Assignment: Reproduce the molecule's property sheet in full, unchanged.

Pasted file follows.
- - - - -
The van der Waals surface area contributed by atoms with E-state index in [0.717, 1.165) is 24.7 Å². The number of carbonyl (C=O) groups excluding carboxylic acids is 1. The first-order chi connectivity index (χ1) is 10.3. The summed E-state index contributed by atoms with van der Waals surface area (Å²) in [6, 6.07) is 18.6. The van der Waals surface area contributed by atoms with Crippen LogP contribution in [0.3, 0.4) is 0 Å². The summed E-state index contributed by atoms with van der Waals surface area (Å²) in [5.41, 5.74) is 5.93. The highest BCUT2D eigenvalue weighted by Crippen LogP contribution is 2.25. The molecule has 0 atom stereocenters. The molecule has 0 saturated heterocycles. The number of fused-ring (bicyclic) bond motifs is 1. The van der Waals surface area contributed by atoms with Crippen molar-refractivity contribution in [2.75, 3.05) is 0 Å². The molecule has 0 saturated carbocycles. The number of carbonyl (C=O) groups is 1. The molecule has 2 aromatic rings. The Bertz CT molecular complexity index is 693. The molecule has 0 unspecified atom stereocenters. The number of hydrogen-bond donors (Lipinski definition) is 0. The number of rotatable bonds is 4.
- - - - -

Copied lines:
The van der Waals surface area contributed by atoms with E-state index in [0.717, 1.165) is 24.7 Å². The number of carbonyl (C=O) groups excluding carboxylic acids is 1. The first-order chi connectivity index (χ1) is 10.3. The summed E-state index contributed by atoms with van der Waals surface area (Å²) in [6, 6.07) is 18.6. The van der Waals surface area contributed by atoms with Crippen LogP contribution in [0.3, 0.4) is 0 Å². The summed E-state index contributed by atoms with van der Waals surface area (Å²) in [5.41, 5.74) is 5.93. The highest BCUT2D eigenvalue weighted by Crippen LogP contribution is 2.25. The molecule has 0 atom stereocenters. The molecule has 0 saturated heterocycles. The number of fused-ring (bicyclic) bond motifs is 1. The van der Waals surface area contributed by atoms with Crippen molar-refractivity contribution in [2.75, 3.05) is 0 Å². The molecule has 0 saturated carbocycles. The number of carbonyl (C=O) groups is 1. The molecule has 2 aromatic rings. The Bertz CT molecular complexity index is 693. The molecule has 0 unspecified atom stereocenters. The number of hydrogen-bond donors (Lipinski definition) is 0. The number of rotatable bonds is 4.